The Proof in Her Gut

Stethoscope
Photo by Hush Naidoo Jade Photography on Unsplash

The woman was fifty-one years old when she swallowed a pen. She told her husband and her doctor, at the time, but they did not believe.

She thought she saw a spot on her tonsils. She wanted a better look, she told them, so she used a plastic, felt-tip pen to hold down her tongue. Somehow she lost her balance, and the pen slipped right down her throat.

Twenty-five years later, the surgeon who finally retrieved the pen from her stomach reported that she had “a blameless medical history, other than well-controlled depression.”

He wrote “hello” with the pen, to prove it still worked, despite stewing in stomach acid for a quarter of a century. Someone took a picture that was posted and reposted around the internet. “Isn’t it amazing!” many people exclaimed.

Yes, I thought, isn’t it amazing that when this seventy-six-year-old woman awoke from anesthesia, she did not scream, “I told you so!”

When it happened, her doctor took an x-ray but did not see what she insisted was there. I imagine the look of concern he exchanged with her husband. I imagine the woman stoic and dignified, raised to be agreeable, to put aside her anger. As if she did not know exactly what slipped inside her own body. As if she did not know what stayed.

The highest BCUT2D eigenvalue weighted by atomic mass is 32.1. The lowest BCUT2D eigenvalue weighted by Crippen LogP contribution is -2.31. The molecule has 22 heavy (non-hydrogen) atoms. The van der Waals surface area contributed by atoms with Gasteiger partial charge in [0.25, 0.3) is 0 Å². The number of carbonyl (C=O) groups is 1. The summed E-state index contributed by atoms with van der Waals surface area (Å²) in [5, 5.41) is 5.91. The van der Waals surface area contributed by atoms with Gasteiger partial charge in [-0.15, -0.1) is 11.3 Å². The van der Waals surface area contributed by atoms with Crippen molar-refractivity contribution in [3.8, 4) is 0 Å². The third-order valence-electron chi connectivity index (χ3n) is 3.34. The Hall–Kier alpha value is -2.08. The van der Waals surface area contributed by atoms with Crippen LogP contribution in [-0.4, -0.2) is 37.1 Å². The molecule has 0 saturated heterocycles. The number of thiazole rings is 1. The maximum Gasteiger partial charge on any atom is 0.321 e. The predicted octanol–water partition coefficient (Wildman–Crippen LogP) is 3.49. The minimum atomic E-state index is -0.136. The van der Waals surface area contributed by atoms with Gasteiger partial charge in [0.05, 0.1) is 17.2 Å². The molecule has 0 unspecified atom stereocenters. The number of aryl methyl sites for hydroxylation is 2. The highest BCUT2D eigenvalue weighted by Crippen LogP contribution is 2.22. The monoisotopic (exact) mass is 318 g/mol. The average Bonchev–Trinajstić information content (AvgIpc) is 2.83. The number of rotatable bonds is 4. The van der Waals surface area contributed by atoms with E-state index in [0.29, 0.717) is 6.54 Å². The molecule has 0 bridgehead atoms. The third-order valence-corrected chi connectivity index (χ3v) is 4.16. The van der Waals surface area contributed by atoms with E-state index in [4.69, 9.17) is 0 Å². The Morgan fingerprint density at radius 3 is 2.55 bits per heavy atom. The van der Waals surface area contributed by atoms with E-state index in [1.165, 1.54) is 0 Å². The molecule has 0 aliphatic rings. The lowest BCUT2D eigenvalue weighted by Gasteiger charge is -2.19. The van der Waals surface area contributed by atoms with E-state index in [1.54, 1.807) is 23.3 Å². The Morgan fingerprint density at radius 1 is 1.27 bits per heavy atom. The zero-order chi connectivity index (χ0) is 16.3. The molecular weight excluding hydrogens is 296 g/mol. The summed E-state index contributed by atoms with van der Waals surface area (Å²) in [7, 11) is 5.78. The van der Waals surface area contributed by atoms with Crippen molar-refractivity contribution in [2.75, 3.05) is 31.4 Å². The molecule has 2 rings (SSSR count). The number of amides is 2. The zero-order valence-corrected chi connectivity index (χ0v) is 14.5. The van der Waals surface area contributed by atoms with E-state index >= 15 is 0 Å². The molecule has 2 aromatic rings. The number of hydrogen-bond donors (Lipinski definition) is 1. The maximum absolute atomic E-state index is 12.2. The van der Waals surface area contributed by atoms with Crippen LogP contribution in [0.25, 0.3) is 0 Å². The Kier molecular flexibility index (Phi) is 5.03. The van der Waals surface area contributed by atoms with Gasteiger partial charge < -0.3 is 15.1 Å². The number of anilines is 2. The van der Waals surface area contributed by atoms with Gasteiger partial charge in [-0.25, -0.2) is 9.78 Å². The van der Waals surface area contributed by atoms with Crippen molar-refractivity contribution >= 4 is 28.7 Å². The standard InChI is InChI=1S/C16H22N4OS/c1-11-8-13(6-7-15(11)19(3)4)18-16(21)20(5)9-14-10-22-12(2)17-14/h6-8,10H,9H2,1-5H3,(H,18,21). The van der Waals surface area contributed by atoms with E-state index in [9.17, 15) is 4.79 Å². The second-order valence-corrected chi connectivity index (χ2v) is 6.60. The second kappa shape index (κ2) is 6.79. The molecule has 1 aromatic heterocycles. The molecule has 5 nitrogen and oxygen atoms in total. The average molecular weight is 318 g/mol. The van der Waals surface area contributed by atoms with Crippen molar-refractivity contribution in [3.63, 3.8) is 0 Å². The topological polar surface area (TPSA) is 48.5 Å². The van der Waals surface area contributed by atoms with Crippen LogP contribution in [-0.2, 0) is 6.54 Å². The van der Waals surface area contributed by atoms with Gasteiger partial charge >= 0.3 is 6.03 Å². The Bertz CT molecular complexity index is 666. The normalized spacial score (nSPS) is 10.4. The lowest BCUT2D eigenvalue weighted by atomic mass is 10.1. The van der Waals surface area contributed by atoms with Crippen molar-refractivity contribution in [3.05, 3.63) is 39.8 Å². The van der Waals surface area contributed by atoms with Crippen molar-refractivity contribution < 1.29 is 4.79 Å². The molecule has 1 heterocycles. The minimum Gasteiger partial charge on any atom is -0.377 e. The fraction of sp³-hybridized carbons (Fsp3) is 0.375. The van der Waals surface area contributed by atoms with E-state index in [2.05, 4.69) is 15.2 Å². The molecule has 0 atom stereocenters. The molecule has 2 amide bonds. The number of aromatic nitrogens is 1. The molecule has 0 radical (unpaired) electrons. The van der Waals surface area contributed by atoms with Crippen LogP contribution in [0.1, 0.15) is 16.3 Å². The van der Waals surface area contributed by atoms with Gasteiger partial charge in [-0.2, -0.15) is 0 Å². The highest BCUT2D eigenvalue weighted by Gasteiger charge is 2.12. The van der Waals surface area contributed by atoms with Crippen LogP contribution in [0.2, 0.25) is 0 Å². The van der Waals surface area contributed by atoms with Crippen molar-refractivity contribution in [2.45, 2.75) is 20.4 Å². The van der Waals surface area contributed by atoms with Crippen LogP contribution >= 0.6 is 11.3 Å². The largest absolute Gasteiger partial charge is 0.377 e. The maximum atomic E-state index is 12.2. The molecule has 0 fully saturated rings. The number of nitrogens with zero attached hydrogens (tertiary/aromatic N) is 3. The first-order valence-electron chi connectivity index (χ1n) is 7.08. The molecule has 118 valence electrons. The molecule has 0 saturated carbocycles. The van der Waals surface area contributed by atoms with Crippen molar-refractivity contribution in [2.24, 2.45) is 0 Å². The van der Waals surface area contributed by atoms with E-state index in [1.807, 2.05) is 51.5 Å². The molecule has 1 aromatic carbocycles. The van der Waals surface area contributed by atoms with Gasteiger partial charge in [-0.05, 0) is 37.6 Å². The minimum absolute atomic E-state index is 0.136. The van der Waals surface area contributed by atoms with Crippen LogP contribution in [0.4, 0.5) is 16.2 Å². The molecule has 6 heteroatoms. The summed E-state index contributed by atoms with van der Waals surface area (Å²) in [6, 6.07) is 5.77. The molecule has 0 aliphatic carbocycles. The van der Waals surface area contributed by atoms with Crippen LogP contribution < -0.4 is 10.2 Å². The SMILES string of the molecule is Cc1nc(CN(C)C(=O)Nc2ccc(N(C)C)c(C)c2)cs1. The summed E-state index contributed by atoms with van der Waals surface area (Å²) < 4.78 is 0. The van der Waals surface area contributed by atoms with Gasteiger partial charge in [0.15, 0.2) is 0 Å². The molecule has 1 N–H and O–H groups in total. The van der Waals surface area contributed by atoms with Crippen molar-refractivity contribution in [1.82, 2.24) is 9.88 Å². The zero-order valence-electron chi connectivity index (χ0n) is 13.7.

I think about that first night back home, after the doctor’s x-ray failed to support her claims. I imagine the woman sleepless beside her husband, the pen and her anger settled deep in her belly. She knew he considered her a liar, delusional, or, at best, confused. It had to be one of these.

How many more nights were there, for them? Did they divorce years ago, or are they married still, apparently happy, and it’s only when you look deep into her old-woman eyes that you see the shadow of deferred rage?

For twenty-five years she was not believed about her own body, her own experience. As if she did not carry the proof in her gut.

Isn’t it amazing that she did not write “Fuck you!” with that pen, once the surgeon had his fun?

Maybe, over those twenty-five years, the woman came to doubt her own story. It did sound preposterous. It was only when the pen was found and photographed that she remembered: She had always known the truth. She should have trusted herself. Isn’t it amazing that she was gracious, or so I imagine?

I wonder if they sent her home with that felt-tip pen. What story might she write with it? Or was it written already, inside her?

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